Imagine an RTS game where so-called basic units play the main role throughout a whole game session.
In my game basic units are actually programmable by a player (like in Colobot/Ceebot), that's why it is so important to keep them significant from the first to the last second of each session.
I found out that end-game of a typical session is quite boring, no impression of... say, development of a game since middle-game. Don't know how to describe this feeling correctly.
I'm looking for reference to other games where such problem of end-game was resolved.
Thanks in advance.
Some more background:
The game is about splitting tasks which are best solved by chip and by brain. Player does not have to micromanage, he or she writes algorithms (in advance) instead. Players are to make strategic decisions and give high-level orders. I.e. if you have better combat algorithms for a group of bots == you're better at micromanagement. The same goes for engineering units in home front.
The typical border between middle-game and end-game is when all "free" resource sources are conquered by one of players, resources are being drilled, roads a constructed and factories produce bots at full speed (everything is automated by players in a way they want). Frontier line is more or less clear and stable.
From this point there is no choice of rush/produce/defend, you are to collect forces, invent tricky maneuvers and attack.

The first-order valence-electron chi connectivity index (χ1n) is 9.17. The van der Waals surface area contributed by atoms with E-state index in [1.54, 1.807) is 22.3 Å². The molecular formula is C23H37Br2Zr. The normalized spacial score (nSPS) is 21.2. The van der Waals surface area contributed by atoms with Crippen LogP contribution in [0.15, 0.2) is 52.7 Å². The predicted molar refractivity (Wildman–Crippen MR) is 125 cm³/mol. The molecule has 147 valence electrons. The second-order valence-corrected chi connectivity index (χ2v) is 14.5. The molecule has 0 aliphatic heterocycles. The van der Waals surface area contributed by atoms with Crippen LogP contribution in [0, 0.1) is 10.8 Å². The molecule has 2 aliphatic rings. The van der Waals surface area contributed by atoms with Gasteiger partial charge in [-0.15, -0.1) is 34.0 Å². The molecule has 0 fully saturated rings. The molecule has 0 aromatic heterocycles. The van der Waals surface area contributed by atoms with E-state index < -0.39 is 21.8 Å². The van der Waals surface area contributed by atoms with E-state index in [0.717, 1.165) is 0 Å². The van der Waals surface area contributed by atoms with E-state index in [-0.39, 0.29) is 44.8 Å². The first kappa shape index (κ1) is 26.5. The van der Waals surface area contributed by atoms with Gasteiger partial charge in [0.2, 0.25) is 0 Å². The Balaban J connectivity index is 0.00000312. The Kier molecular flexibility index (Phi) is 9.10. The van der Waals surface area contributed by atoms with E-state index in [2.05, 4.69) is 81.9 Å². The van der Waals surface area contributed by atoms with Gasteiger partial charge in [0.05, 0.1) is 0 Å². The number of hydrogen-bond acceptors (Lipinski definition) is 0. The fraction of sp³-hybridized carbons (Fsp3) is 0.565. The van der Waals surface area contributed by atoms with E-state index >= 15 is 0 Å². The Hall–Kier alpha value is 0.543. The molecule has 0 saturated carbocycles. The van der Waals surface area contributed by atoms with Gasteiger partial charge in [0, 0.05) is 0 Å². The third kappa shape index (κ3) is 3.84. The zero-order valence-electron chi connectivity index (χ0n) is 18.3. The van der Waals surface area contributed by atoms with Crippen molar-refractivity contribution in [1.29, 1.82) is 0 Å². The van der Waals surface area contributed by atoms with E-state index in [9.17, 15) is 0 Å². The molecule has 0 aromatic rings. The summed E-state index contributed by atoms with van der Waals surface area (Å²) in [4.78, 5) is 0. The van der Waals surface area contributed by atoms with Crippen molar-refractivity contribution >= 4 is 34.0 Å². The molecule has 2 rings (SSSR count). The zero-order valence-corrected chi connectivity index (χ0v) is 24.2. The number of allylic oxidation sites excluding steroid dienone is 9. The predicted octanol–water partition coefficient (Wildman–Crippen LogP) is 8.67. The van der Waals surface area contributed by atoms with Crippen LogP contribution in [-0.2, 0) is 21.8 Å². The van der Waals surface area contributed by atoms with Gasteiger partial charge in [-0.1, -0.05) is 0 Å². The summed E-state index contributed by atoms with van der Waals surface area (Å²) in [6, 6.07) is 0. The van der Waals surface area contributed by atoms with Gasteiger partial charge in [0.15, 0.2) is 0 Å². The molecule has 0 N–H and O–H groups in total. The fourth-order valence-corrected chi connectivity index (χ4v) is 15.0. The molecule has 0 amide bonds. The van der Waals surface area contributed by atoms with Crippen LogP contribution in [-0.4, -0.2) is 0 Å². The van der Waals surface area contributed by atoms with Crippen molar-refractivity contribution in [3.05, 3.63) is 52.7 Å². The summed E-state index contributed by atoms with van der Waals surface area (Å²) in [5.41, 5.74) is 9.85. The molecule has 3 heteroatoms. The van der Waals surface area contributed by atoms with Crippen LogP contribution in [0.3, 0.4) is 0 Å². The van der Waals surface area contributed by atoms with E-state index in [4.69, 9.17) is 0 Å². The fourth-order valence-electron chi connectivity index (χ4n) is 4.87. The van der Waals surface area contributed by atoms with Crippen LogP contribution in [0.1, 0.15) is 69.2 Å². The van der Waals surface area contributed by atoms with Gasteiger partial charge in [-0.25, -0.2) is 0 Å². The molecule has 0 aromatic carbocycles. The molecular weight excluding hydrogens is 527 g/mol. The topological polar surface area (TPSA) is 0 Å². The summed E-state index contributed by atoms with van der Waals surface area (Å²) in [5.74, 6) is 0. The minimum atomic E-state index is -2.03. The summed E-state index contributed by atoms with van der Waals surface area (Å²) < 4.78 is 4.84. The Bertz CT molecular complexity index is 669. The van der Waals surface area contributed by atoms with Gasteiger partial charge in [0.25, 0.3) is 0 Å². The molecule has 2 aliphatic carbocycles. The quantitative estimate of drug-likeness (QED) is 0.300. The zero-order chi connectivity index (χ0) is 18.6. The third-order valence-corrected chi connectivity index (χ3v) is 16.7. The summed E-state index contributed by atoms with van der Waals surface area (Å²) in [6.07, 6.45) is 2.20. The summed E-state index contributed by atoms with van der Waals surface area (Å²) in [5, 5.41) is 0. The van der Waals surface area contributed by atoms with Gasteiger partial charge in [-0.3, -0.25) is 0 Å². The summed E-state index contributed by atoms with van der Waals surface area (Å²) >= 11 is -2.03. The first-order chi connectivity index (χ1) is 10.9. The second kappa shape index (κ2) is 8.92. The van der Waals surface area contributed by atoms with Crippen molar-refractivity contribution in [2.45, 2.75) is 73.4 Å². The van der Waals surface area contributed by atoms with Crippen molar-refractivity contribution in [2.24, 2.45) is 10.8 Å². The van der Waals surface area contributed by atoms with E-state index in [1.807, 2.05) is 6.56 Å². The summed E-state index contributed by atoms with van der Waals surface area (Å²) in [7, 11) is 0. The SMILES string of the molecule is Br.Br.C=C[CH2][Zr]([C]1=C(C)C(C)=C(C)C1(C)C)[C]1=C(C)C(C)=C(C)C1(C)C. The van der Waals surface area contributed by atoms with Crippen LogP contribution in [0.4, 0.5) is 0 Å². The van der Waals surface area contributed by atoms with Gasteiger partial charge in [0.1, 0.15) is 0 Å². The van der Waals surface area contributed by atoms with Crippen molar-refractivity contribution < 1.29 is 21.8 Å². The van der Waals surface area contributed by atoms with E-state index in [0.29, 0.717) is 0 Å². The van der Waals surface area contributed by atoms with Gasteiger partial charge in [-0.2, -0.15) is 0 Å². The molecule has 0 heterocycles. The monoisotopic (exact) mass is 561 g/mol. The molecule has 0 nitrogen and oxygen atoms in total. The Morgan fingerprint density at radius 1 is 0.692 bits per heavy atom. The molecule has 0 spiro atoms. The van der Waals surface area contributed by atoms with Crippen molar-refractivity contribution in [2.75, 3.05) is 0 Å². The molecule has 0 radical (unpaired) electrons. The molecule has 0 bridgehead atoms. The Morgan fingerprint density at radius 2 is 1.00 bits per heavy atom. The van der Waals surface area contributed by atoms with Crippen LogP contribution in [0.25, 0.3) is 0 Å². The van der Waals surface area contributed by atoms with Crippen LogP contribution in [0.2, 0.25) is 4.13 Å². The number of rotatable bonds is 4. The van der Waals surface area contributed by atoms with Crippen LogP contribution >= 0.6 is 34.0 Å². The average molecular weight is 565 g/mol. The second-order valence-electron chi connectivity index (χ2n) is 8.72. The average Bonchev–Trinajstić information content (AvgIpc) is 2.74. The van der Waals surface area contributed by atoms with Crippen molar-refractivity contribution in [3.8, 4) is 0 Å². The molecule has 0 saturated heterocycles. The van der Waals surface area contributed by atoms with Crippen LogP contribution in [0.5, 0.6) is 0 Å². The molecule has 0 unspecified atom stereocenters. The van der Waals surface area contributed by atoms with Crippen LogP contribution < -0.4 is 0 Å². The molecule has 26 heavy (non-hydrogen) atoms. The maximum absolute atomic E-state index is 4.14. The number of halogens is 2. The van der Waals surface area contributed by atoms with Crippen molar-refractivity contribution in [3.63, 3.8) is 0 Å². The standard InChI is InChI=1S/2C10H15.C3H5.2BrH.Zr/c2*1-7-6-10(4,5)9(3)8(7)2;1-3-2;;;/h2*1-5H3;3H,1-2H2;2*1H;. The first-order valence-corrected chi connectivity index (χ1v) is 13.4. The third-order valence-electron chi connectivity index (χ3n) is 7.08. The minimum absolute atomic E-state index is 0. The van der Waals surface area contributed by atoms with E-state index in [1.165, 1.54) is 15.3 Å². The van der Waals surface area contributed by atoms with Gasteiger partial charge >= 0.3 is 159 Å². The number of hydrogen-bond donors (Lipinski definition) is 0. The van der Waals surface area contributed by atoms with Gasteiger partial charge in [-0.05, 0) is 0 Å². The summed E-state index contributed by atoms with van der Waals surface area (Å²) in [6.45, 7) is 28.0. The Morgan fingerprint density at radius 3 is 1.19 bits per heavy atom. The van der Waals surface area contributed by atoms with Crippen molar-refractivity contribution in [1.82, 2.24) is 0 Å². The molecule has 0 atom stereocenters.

At this moment there is only one work for players brains: tricky tactics. It is something human brain excels at (in comparison to algorithms).
Balance is so that frontal attacks are very costly (good defense can destroy a great amount of units if an attack is frontal). Therefore attacking from multiple directions, "red herring" и fast relocation along the front line become very important (exactly like at wars in the middle of XXth century, e.g. WWII).
Again, this is where the human brain is much better than any program, so it makes no sense [for players] to write algorithms for such tasks.
My concerns is that in end-game it becomes just like a hexagon game with a very limited amount of units since all underlying tasks are "encapsulated" by algorithms.
Supreme Commander resolves such problem by introducing experimentals, Populous does it with spells (I remind, Populous: The Beginning has only five basic units).
Again, thanks in avance :-)